The Research Hole

So, here I am, committing myself to editing this novel I started a long time ago. It’s the one a lot of friends have heard me talk about–Bess loses her entire family in a fire, moves to Redmond to live with her gay aunt, and goes survivor-guilt-crazy with sex and drugs. My daughter called the first draft a depressing read, but the agent who read the first 75 pages asked for the entire novel within two weeks–a clear sign of “Literary Fiction”, right? I rushed to complete the thing, a noob mistake I’ll never do again, and I shelved it after hearing that the pacing was off after the first 75 pages. No surprise, really. I took two years of dibble-dabble writing meticulous crafting to complete the first 75 pages and six months for the last 250.

After a couple of years on the shelf, it’s been creeping back into my consciousness lately, both as ‘unfinished business’ and a real desire to see the story completed. I have been struggling with the problem created by the unreliable narrator of a mentally ill fifteen year old. I finally figured out how to re-write the novel to solve the problem, but it means, well, re-writing the novel. Almost all of it. At 120,000 words,it was heartbreaking for me to contemplate trashing so much of that work. This is the hard part of writing…editing. Tossing out the chaff, recognizing what doesn’t work and just moving on.

I have committed to two hours a day of editing work on this particular novel, followed by the daily promise of blogging or writing erotica as a reward. If I lose myself in the editing process, that will be awesome, but this part of the journey is torturous.

Here’s an example of what is going to take up time that has little to do with the actual word-craft. I’ve changed the timeline so that a good part of the story takes place in 1991. I originally wrote it as a contemporary piece, and find myself in a bit of a bind. A character has slipped and fallen and needs help. In the original draft, she pulls her phone out of her pocket and calls for help. The re-write has the story taking place in a fictional remote town in Kentucky in 1991. See where this is going?

Argh. Not only did I need to find out if there were cell phones in 1991 (there were, see the photo), but I needed to decide if cell phone coverage would have been likely in a remote town in Kentucky. A single line in the text, and I’ve spent half an hour or more looking into how much one detail changes the scene entirely. (Try finding a map of cell phone coverage for 1991.)

Looking for one bit of information, sends me on a Wikipedia click fest in no time. I had no idea that the first portable handset was developed in 1973. I don’t remember seeing one until I was working at Quadtek in 1990. It was this huge brick of a thing that spent most of it’s time attached to the wall charging. We bought my first in 1994 when I was pregnant with our first child, and though it was a good deal smaller, it was still pre-flip phone. So, for someone to be carrying one in 1991, it probably wouldn’t be in her pocket, and she probably wouldn’t be using it out in the middle of nowhere.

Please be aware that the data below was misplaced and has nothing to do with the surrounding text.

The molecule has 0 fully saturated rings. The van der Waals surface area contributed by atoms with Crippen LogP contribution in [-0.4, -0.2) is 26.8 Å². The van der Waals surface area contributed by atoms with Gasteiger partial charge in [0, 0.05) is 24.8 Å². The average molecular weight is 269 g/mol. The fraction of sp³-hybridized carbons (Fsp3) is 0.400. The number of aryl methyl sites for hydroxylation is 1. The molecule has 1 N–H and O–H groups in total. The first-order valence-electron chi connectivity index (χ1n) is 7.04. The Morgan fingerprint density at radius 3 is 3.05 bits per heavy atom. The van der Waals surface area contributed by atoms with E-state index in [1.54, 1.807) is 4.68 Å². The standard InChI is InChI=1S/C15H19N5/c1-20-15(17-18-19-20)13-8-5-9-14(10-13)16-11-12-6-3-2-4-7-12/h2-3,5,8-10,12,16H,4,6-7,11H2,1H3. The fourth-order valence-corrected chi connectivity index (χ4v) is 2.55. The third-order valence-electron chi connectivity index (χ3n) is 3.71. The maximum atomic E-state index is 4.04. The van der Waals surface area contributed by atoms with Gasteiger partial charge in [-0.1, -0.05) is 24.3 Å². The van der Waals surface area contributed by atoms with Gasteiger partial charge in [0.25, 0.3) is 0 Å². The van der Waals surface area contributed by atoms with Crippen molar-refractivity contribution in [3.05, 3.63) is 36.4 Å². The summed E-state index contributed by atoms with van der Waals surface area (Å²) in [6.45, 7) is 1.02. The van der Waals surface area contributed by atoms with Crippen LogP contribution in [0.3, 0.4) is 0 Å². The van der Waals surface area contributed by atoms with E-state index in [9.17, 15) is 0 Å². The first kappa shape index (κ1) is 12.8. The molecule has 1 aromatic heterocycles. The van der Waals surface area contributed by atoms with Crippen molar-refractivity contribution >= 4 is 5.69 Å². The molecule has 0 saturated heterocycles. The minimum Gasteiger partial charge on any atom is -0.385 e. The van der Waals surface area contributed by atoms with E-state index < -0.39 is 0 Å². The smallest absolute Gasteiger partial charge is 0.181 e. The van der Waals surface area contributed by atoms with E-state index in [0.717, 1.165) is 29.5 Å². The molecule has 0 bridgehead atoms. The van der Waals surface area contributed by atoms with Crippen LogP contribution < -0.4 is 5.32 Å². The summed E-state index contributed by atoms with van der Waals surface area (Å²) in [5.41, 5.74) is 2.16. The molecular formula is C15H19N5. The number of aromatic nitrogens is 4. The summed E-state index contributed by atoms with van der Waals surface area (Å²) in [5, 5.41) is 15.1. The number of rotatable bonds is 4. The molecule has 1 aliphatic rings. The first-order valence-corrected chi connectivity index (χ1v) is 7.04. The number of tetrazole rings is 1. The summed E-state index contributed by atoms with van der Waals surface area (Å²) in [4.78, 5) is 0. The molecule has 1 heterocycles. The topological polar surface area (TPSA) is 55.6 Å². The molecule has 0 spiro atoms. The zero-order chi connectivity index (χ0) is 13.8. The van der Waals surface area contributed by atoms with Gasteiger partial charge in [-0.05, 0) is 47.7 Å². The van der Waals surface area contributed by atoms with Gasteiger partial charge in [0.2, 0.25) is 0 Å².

Now I am looking at a section that I had written entirely in email format. Yikes. When did home email become common, and would a teenager in a small town in Kentucky have access to it? This is not a rhetorical question. *sigh*

Advertisements

2 Comments

Filed under Uncategorized, Writing

2 responses to “The Research Hole

  1. In 1991, in this very connected region, only realtors and suits had them. Employers provided their employees with “baby pagers” so they could get the message that their wives were in labor.

    Email was for geeks. Not students, except grad students, who would have had access to their university’s connection. Connections were dialup, and they went to services like AOL and CompuServe. (and there was another one whose name escapes me. You could chat that way, so you might be able to use those. I bet Wikipedia can give you a lot of background for those.

    And tell me you don’t have a section based on text messages…

  2. Not sure how helpful this is, but as a teenager in rural PA in 1991, I didn’t have access to email.

Leave a Reply

Fill in your details below or click an icon to log in:

WordPress.com Logo

You are commenting using your WordPress.com account. Log Out / Change )

Twitter picture

You are commenting using your Twitter account. Log Out / Change )

Facebook photo

You are commenting using your Facebook account. Log Out / Change )

Google+ photo

You are commenting using your Google+ account. Log Out / Change )

Connecting to %s